Monthly Archives: March 2017

Courtesy FYI- Sunday Voting Rights Rally in NYC

Sunday, March 19th at 2 p.m. at Battery Park in Manhattan.
Sunday’s (3/19) Rally to Resist Voter Suppression, co-sponsored by like-minded good government and community groups, highlights the urgent need to overhaul our restrictive and outdated voting laws, which make it harder for New Yorkers to exercise their fundamental right to vote at every stage in the election process. 

Albany lawmakers are currently negotiating the Fiscal Year 2017-28 New York State Budget which is due on April 1st. For the second year in a row, Governor Cuomo’s Executive Budget proposal includes critical election law reform priorities like Early Voting, Automatic Voter Registration at the DMV, and Same-Day Voter Registration (one-stop voting). However, lawmakers have yet to include any corresponding state funding to enact these proposals, making it unlikely that State and County Boards of Elections would embrace or even be able to implement these much-needed overhauls.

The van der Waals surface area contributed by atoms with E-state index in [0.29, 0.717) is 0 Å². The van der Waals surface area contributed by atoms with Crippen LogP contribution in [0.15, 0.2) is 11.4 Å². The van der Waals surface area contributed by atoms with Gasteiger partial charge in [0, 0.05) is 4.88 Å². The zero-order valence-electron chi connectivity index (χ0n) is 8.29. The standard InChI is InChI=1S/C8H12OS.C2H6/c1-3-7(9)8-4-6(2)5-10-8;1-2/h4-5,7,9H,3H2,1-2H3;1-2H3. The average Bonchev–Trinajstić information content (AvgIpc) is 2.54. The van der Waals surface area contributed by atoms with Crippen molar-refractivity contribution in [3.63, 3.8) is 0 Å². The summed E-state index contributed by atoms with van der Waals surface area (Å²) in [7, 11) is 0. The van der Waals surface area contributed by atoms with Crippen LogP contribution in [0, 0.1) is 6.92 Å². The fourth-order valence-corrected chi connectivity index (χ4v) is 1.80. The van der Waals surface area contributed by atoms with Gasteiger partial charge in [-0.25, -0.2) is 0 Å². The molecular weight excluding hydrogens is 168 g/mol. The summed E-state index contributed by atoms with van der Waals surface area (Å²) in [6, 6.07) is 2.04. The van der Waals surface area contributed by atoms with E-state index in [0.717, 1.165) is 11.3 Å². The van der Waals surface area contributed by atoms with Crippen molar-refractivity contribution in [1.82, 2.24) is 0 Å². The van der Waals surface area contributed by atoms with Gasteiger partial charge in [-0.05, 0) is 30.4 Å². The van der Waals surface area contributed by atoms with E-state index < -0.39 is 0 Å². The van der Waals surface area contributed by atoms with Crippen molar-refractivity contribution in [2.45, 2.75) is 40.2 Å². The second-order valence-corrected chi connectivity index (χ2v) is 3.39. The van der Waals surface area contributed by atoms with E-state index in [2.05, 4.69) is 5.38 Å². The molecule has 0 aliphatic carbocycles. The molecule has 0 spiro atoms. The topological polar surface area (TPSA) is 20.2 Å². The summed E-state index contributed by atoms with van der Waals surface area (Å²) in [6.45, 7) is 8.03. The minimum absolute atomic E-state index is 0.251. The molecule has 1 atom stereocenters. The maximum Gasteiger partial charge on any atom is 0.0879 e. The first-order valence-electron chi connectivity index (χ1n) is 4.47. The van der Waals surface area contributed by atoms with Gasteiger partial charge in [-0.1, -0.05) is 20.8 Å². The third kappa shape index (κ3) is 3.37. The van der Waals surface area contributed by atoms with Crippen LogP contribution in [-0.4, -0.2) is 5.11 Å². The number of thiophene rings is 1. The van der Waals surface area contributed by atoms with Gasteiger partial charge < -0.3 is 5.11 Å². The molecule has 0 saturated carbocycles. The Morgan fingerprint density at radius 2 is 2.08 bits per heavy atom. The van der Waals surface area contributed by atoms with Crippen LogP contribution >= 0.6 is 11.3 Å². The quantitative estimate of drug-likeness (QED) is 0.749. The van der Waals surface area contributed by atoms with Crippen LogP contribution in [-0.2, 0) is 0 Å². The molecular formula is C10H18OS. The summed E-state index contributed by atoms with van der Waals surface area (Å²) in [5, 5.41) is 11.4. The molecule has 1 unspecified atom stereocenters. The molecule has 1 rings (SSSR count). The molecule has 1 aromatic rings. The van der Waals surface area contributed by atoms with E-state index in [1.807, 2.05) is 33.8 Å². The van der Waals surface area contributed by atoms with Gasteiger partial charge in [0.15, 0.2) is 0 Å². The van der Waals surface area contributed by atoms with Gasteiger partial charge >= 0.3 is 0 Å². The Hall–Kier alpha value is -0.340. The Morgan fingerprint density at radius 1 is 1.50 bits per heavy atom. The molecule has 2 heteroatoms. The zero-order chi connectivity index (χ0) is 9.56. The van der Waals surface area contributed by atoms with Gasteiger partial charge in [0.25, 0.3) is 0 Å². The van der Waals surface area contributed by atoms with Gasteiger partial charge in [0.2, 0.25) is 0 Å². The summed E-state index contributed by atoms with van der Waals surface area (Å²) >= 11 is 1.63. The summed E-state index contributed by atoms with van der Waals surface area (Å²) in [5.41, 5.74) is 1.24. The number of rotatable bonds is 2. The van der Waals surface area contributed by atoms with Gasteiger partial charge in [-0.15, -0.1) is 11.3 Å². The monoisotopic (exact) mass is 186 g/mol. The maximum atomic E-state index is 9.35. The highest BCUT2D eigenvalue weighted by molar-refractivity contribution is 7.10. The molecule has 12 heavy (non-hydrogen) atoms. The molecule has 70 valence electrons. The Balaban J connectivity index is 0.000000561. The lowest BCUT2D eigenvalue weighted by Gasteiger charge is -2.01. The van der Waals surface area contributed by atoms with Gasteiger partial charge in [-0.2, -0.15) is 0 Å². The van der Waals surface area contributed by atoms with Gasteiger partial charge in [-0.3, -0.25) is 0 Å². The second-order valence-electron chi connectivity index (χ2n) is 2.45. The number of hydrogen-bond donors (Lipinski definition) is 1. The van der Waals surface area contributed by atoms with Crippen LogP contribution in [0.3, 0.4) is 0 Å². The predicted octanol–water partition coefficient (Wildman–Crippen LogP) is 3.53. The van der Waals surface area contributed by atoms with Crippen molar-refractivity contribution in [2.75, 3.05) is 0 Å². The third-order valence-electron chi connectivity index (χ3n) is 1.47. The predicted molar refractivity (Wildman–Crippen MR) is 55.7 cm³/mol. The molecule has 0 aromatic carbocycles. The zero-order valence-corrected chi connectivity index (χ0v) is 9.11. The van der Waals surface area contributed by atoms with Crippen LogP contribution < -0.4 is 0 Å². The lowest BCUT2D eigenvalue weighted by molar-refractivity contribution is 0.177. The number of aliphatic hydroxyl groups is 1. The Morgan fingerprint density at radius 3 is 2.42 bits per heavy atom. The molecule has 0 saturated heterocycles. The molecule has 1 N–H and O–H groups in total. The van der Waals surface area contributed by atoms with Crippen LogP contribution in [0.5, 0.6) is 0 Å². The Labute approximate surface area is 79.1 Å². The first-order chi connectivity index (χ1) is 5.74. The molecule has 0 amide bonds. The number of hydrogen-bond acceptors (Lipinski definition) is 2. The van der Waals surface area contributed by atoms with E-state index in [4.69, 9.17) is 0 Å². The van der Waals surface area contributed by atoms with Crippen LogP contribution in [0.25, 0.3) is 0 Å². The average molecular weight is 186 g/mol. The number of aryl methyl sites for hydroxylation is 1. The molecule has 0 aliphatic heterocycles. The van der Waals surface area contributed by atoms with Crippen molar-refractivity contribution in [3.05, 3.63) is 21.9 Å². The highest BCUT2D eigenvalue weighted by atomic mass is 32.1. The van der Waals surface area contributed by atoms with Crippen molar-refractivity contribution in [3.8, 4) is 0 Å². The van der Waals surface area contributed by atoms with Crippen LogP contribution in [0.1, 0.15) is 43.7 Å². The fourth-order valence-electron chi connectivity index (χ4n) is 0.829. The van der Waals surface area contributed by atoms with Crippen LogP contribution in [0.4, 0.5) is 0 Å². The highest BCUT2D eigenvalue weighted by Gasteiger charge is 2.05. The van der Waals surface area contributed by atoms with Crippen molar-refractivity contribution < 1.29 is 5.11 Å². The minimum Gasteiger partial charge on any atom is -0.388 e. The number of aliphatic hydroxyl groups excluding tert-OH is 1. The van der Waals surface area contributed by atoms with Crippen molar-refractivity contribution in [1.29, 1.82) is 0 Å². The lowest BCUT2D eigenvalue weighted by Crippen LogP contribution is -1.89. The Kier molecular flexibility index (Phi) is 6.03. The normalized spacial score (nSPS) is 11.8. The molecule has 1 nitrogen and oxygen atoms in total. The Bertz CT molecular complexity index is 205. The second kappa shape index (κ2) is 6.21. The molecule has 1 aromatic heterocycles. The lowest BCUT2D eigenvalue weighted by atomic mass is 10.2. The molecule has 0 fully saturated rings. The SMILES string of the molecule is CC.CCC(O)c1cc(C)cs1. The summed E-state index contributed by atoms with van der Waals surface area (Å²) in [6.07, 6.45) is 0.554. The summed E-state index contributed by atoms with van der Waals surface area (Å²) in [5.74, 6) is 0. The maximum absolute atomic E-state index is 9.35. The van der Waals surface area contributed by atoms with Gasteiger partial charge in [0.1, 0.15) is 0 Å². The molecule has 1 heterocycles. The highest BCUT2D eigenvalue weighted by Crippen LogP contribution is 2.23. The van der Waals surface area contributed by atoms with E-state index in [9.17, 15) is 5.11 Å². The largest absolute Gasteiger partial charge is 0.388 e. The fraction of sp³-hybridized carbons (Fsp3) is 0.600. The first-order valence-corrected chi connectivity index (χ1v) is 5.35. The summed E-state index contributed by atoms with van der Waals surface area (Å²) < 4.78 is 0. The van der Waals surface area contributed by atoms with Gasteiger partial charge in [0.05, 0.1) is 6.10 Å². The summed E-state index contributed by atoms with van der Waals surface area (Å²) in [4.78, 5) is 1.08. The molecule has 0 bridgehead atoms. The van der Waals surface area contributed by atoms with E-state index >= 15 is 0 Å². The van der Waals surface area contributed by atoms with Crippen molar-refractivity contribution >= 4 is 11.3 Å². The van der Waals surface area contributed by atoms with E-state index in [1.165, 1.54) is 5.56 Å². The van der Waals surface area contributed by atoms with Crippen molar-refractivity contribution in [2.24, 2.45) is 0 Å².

After several years of failing to modernize our election laws, New York’s poor election turnout and shameful voter registration and election day administration issues reached a fever pitch in 2016. On Monday, March 13th, New York’s women leaders rallied in Albany to commemorate 100 years of women’s suffrage and call for funding and enactment of these reforms in the budget. 135 women and organizations, including NYDLC leadership signed onto a letter requesting that state leaders include funding to make these proposals a 2017 reality.
Despite New York’s role as a bastion of diversity and progressivism, New York’s track record in the area of voting rights is disappointing. In the 2014 midterms, only 29% of New York’s voting-age citizens voted—the state’s lowest turnout in 40 years. As other states have embraced modernization, technology, and convenient pro-voter reforms to both voter registration and election administration, New York has been left in the dust. We must do better. We must fight against voter suppression and restrictive voting laws.